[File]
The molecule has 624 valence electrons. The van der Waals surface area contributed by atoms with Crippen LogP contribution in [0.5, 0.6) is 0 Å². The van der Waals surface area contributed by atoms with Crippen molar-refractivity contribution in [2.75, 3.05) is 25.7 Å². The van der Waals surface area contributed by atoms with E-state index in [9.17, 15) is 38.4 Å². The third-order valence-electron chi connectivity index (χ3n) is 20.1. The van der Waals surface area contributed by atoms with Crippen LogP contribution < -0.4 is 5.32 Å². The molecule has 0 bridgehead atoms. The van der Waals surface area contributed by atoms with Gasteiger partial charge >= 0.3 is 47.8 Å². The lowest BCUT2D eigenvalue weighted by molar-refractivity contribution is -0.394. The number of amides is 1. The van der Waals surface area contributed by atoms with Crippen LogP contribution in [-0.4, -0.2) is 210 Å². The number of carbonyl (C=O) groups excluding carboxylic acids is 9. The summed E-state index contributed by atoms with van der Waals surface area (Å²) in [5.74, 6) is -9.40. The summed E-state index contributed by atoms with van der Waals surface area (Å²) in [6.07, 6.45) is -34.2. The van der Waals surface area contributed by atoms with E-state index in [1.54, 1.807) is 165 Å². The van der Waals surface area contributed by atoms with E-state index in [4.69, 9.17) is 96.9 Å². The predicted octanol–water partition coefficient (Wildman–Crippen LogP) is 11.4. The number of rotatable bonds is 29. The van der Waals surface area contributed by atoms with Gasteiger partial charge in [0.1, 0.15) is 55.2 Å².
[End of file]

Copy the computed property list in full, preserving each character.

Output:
The molecule has 624 valence electrons. The van der Waals surface area contributed by atoms with Crippen LogP contribution in [0.5, 0.6) is 0 Å². The van der Waals surface area contributed by atoms with Crippen molar-refractivity contribution in [2.75, 3.05) is 25.7 Å². The van der Waals surface area contributed by atoms with E-state index in [9.17, 15) is 38.4 Å². The third-order valence-electron chi connectivity index (χ3n) is 20.1. The van der Waals surface area contributed by atoms with Crippen LogP contribution < -0.4 is 5.32 Å². The molecule has 0 bridgehead atoms. The van der Waals surface area contributed by atoms with Gasteiger partial charge >= 0.3 is 47.8 Å². The lowest BCUT2D eigenvalue weighted by molar-refractivity contribution is -0.394. The number of amides is 1. The van der Waals surface area contributed by atoms with Crippen LogP contribution in [-0.4, -0.2) is 210 Å². The number of carbonyl (C=O) groups excluding carboxylic acids is 9. The summed E-state index contributed by atoms with van der Waals surface area (Å²) in [5.74, 6) is -9.40. The summed E-state index contributed by atoms with van der Waals surface area (Å²) in [6.07, 6.45) is -34.2. The van der Waals surface area contributed by atoms with E-state index in [1.54, 1.807) is 165 Å². The van der Waals surface area contributed by atoms with E-state index in [4.69, 9.17) is 96.9 Å². The predicted octanol–water partition coefficient (Wildman–Crippen LogP) is 11.4. The number of rotatable bonds is 29. The van der Waals surface area contributed by atoms with Gasteiger partial charge in [0.1, 0.15) is 55.2 Å².